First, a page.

By Mark Kitchin
MOUNT OLIVE — Okay Morris County, it’s your move.
Before last season, there was still some question as to whether the Mount Olive Marauders could win a county title by playing their crazy brand of breakneck, up-tempo basketball. Now that the program has captured the long awaited championship and have plenty of returning players, it is up to their opponents to find a way to slow down a team that presses all 32 minutes and fires up 3-point shots at will.
Look to Morristown, Mendham, Chatham, Jefferson and many more teams to try to derail the Marauders chances this year. The basketball season begins on Friday. Mount Olive begins the season where it ended last year, on the Sparta High gym floor where their run for a sectional state title fell short.
“I’ve become good friends with (Sparta coach) Brian Brennan,” Mount Olive coach Kevin Moore said. “I said Bri, don’t even bother sending someone down to film. I can tell you what we are going to do right now. We’re going to try and make you play a pace and we are going to gamble that our guys are … ”
It’s not gamesmanship. All the teams in the county know what the Marauders are going to do (Sparta filmed anyway). The trick is to stop a team that comes at you in shifts and goes full speed. A team that focuses on 3-point shots and takes them at any time, making plenty of them. A team that turns opponents over consistently. A team that now has the confidence of being able to win pressure games and determined to push their performances to the next level.
“In practice every day we work these guys as hard as possible to develop a mentality of being relentless,” Moore said. “They came into the season knowing what the expectations are and I can’t ask for guys to work harder than they worked.”
Some of them have worked extra hard and it shows. Ryan Traub and Rashaan Spencer seem destined for strong seasons. Traub, at 6-foot-8, emerged last season with his improved play and ability to knock down threes. He’s added muscle and improved his shooting even more. Spencer, who averaged 19 points a game last year, may be in line to score much more this season and has improved in other areas, too.
“Ryan has turned himself into a scholarship player,” Moore said. “The way he shoots the ball, now is great. Rashaan put in thousands of hours. He can drill shots from everywhere. I’m thrilled with them because they have worked so hard.”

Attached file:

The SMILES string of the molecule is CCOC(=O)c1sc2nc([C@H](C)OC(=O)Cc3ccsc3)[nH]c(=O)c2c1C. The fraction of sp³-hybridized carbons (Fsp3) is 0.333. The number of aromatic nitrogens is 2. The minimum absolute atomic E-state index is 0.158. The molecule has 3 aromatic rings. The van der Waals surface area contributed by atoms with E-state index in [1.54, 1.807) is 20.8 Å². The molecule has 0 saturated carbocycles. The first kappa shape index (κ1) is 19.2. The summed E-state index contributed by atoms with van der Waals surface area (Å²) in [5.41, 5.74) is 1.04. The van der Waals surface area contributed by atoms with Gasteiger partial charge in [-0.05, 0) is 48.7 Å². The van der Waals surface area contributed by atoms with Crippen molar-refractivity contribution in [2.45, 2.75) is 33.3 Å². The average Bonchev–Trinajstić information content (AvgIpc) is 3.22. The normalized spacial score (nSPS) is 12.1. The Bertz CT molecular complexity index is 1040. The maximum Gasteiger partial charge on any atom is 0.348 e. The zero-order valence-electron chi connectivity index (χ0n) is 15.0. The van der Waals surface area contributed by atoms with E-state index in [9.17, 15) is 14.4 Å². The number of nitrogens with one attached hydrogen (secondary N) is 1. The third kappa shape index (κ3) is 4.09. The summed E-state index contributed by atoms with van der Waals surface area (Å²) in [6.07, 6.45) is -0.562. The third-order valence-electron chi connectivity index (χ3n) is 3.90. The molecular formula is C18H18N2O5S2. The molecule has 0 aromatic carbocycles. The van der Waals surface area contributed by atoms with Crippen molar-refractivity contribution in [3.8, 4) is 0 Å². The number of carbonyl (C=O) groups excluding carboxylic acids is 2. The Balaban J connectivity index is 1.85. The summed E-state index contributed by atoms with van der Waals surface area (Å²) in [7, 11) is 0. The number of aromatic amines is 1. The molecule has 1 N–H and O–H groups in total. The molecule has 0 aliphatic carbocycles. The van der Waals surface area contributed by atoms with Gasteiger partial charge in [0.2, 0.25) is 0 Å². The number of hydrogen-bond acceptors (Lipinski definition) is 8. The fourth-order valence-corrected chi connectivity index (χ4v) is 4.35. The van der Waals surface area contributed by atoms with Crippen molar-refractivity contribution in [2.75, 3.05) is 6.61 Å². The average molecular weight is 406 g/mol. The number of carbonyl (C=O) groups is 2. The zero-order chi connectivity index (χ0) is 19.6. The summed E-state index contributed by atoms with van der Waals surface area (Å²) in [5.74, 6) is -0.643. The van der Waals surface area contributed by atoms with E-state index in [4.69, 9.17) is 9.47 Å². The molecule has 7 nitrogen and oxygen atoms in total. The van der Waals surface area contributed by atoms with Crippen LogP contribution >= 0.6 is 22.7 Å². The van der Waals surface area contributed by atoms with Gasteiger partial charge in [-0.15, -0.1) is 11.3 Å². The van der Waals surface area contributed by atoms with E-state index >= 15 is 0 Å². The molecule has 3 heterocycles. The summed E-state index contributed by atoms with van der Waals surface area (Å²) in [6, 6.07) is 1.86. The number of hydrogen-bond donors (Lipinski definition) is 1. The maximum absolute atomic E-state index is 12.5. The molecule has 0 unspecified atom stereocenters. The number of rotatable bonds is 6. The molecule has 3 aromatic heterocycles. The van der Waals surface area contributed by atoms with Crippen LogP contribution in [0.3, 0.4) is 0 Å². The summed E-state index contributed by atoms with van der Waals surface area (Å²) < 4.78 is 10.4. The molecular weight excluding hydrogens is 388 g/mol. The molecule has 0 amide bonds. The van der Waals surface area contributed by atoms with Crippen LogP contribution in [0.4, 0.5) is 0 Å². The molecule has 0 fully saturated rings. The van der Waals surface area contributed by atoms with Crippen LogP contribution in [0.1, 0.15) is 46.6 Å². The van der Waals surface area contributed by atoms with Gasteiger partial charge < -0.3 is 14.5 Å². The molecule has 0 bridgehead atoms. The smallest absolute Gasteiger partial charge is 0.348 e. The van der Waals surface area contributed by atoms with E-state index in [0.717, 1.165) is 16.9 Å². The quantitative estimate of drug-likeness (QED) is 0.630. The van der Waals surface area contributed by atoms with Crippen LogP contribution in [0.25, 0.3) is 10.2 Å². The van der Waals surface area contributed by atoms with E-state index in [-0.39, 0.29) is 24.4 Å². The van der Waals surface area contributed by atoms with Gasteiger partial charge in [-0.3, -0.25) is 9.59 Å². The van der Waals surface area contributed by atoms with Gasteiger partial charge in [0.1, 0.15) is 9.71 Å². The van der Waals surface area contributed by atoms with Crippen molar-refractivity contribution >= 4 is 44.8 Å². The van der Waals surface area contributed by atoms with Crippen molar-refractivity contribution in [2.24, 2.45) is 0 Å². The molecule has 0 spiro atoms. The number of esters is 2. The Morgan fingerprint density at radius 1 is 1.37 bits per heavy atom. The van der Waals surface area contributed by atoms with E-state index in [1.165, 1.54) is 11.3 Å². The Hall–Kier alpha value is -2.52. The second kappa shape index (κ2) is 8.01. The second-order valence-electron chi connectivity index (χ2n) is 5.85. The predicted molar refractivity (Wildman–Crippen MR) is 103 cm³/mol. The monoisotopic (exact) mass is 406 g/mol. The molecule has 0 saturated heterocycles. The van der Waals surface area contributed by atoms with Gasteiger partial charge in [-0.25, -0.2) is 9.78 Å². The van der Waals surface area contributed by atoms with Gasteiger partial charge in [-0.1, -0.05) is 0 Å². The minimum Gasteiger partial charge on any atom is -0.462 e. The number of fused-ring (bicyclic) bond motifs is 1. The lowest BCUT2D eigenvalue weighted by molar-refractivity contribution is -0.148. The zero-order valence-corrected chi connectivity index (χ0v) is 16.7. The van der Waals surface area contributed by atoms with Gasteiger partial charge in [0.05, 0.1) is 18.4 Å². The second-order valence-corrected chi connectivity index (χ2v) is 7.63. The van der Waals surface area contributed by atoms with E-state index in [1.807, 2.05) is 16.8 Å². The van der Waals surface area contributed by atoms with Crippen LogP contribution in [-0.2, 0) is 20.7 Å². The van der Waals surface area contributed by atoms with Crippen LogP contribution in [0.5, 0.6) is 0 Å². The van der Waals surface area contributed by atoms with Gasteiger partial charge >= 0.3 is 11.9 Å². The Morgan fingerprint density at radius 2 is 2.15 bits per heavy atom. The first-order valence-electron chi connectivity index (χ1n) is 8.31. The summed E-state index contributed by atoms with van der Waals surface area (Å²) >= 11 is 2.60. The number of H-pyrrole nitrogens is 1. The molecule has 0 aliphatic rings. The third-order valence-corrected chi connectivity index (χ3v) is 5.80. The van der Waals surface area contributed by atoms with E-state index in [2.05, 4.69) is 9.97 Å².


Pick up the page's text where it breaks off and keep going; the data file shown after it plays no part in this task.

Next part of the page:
Oh, Zack Heeman is back, too. The 6-foot-8, 280-pound player, forces team to respect the inside. The Morris County Player of the Year last season also rebounds well and makes sure team think twice while driving to the basket. Guards Jason Drury, Chris Grillo and Anthony Verrone are also back for another season.
Newcomers Brandon Hood and transfer Donte Wise are players that opponents will get to know pretty quickly.
“Brandon played jayvee last year,” said Moore of the 6-foot-3 sophomore. “He’s coming along. He’s continuing to build his confidence. He’s put his work on the machine. He has a green light to shoot whenever he is open. He has a great motor.”
Wise, who attended DePaul last year, can get above the rim. He was last seen putting down some dunks in the team’s final scrimmage against Irvington.
“He’s the kind of kid that is new to this,” Moore said. For him this is going to take him a couple of games to get adjusted to this pace. At DePaul, the ball didn’t go flying around up and down the floor. He’s getting used to what is necessary.”
Repeating has never been easy for any team, but the Marauders are not your ordinary team. They approach the off-season like no other. They don’t go to team camps and shrug off summer leagues. Much of their summers are spent working on shooting and train more like track sprinters during the summer and fall if they are not playing other sports. They are also encouraged to play on AAU basketball teams as long as they get their work in.
They seem eager to repeat their Morris County Tournament success but a state title banner would also look nice in the Marauders’ gym.
“They are both goals,” Moore said. “In the long term we really need to take one game at a time and put ourselves in position for those seeding meeting and have those home games, because we shoot the ball exceptionally well here. They understand the importance of one game at a time.”
And they are prepared later in the season when the games get more important.
“I think they are big game ready,” Moore said.